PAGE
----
Despite trying, the NTAG audience never really lays a finger on him. He is asked about Newmarket’s ballooning debt. He says the Town is paying debt down aggressively. Reserves have tripled.

He confidently talks about the big issues: Mulock Farm, the GO Rail station, parking in the old downtown and gives everyone the impression he has the answers or, at the very least, has given a great deal of thought to the issues.

Mayor’s email blast

He is asked about transparency and promises a regular Mayoral email blast giving insights into his thinking. This will be a step forward. He can be quite inscrutable. He says he will meet people who want to talk to him. These are the positives. 

But the Taylor I know realises information is power and he has a tendency to hoard it – or, when it suits his purpose, trade it. 

Early on in the Slessor Square saga I recall Taylor telling a few of us he would let us have some information but only if we kept it to ourselves. Since there were lots of people out there relying on our little Shrink Slessor Square group to give the truth about what was happening and not dissemble, this, for me, was a bridge too far.

Taylor is asked about the proposed new GO rail station at Mulock Drive and the possibility of grade separation (getting rid of the level crossing). He baffles me with this: 

“What does grade separation do to the texture of the community? It is very impactful.”

Seems to me long lines of traffic waiting for the level crossing barrier to rise can be very impactful too.

Consensus or intelligent debate

He is asked if it is more important for Council to have consensus or intelligent and thoughtful debate. He says they are not mutually exclusive. You have a debate. You have a vote and the chips fall where they may. He is not afraid of dissent.

He is asked about a new library and seniors’ centre – something Tom Vegh is pushing for. Taylor is totally non-commital. He wants us to believe you cut your cloth according to your means. Mulock Farm was a one off. He says we shouldn’t have a special tax to pay for special projects. (Personally, I take the view that if you want something badly enough there is always a way to pay for it. Indeed, Mulock Farm makes the point.)

Let me be frank

He is asked about Newmarket Theatre’s $750,000 loss. He says most municipal theatres are subsidised. What about marijuana? He has big reservations. What about the Mayor’s pay? He says it is difficult to compare like with like. He says the Mayor gets about $170,000 plus expenses but doesn’t get into the weeds.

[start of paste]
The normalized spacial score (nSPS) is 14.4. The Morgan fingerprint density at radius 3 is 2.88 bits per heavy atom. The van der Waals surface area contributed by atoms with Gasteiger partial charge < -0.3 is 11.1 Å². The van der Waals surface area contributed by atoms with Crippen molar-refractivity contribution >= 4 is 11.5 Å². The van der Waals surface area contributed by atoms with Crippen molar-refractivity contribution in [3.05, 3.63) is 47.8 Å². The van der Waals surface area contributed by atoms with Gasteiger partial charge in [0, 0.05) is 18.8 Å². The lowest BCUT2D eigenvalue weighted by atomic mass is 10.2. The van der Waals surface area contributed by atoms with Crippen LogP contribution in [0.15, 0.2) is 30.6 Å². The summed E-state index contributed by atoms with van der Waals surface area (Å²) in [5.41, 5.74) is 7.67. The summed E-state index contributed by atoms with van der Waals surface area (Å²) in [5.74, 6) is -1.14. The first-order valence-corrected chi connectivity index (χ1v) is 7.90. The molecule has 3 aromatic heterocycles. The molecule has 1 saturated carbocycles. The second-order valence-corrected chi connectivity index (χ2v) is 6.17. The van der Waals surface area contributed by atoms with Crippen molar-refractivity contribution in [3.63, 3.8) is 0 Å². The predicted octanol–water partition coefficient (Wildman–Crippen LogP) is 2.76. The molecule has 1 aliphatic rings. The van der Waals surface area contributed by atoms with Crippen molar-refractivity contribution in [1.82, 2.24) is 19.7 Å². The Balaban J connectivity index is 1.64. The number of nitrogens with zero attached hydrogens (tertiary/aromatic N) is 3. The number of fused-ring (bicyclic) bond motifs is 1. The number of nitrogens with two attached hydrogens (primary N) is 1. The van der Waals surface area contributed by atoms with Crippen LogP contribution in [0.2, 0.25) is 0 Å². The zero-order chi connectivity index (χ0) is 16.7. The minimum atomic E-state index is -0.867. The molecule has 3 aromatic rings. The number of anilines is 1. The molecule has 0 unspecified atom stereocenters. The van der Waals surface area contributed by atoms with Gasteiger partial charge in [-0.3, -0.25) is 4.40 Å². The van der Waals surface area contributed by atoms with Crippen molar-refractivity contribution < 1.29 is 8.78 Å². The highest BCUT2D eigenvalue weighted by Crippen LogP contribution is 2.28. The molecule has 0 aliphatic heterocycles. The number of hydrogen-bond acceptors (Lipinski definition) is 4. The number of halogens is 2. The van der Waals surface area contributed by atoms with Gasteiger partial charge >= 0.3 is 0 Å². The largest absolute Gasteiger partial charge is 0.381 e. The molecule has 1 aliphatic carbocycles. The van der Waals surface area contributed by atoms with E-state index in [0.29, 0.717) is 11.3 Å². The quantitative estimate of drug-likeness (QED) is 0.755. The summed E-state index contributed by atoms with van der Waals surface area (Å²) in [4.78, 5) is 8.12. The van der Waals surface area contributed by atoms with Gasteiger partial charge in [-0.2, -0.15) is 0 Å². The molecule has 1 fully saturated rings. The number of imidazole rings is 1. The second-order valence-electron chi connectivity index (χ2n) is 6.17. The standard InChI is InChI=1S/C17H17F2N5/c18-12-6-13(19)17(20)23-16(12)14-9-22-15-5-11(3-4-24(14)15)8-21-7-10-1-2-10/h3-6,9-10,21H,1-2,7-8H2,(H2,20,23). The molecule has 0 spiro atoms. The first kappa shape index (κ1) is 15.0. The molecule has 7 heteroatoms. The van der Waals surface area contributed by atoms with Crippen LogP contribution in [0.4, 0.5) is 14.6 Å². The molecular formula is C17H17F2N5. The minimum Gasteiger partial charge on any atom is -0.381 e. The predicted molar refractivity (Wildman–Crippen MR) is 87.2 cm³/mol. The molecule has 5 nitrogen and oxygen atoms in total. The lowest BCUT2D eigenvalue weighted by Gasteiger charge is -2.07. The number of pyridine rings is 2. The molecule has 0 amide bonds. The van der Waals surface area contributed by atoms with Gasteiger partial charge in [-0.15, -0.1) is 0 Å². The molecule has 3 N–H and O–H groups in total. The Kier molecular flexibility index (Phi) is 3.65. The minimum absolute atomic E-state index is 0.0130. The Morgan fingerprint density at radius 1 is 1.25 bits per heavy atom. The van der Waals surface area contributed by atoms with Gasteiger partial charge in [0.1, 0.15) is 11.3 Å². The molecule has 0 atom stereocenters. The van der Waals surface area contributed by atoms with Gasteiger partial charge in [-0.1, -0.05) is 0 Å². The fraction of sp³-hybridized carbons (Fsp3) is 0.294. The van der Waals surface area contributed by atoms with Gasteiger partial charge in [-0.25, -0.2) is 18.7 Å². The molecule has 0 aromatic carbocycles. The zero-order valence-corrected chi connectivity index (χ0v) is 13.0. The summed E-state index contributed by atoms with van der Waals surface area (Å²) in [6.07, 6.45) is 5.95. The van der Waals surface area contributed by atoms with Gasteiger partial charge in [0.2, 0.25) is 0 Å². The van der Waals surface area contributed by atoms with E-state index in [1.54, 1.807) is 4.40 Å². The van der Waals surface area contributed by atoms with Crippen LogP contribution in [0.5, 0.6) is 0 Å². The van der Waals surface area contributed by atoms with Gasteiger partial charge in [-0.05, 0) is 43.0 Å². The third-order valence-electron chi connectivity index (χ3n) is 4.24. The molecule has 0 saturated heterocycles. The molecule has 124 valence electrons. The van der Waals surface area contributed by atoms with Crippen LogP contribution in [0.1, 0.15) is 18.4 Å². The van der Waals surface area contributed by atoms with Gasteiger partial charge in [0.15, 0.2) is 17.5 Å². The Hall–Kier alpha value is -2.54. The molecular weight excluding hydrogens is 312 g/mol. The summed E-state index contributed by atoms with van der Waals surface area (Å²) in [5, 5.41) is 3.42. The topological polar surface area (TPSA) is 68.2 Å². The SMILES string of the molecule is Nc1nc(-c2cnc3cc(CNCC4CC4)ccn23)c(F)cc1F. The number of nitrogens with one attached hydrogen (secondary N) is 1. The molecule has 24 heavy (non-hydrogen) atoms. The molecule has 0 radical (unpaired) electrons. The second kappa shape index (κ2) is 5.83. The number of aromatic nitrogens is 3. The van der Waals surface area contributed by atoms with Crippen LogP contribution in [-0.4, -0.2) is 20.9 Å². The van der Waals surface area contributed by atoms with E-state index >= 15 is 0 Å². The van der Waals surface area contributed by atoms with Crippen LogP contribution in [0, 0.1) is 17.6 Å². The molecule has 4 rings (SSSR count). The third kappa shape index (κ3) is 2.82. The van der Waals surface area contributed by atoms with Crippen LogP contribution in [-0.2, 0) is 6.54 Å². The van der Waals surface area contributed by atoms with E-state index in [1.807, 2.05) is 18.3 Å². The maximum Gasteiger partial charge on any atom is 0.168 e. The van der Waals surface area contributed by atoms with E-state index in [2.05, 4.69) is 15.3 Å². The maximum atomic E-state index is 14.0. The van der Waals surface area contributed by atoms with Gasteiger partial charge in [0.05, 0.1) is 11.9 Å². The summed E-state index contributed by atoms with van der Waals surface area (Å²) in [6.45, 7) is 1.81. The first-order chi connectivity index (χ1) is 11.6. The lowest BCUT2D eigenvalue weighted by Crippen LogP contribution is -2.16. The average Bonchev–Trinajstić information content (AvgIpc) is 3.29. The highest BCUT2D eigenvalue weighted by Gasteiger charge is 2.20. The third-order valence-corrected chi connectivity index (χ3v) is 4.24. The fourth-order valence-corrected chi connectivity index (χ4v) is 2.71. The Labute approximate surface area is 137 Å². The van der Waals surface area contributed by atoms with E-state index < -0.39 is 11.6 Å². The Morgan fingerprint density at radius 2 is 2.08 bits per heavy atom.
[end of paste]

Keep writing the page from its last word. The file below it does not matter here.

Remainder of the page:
Now I hear him say

“I’ll be frank in this room.”

and I know he is not gonna be frank. Moments later he is telling us

“I don’t know if I am being too frank.”

and then he equivocates. 

When John Taylor is elected Mayor expect more of the same. With Taylor the die is already cast. It will be steady as she goes. For years Taylor has, in effect, been running the show. He crushed the Mayor on the hugely important Clock Tower vote on 28 November 2016, making it perfectly clear he was the main man.

Seizing the moment

Politics of course must have a purpose. 

There is no point being a Tony Van Trappist, pocketing the money and being a glorified administrator. Taylor’s bold decision – with his colleagues - to buy Mulock Farm should be applauded.

He told the NTAG audience it was an opportunity that doesn’t come around very often and he 

“seized the moment”.

It was absolutely the right thing to do. The fact that the Mulock family wanted their land zoned for development and not for open space added, for me at least, a certain piquancy to the issue. 

Now the person sitting next to me warns us not to drink Town water as it is poisoned from the microwave dishes on top of the water towers. How curious! I smile at her while Taylor keeps a straight face, reassuring everyone it is safe to drink. 

Now someone asks Taylor if he respects NTAG.

Taylor thinks hard before admitting:

“I don’t always respect the topics you pursue.”

That sounds like something a politician would say.

This email address is being protected from spambots. You need JavaScript enabled to view it.

You can read the NewmarketToday coverage of the NTAG meeting here.

[i]In the June election, in Ward 4 the sitting Liberal MPP, Chris Ballard, got 830 votes; Williams for the NDP got 1054 votes and Elliott for Doug Ford’s PCs romped home with 1663 votes.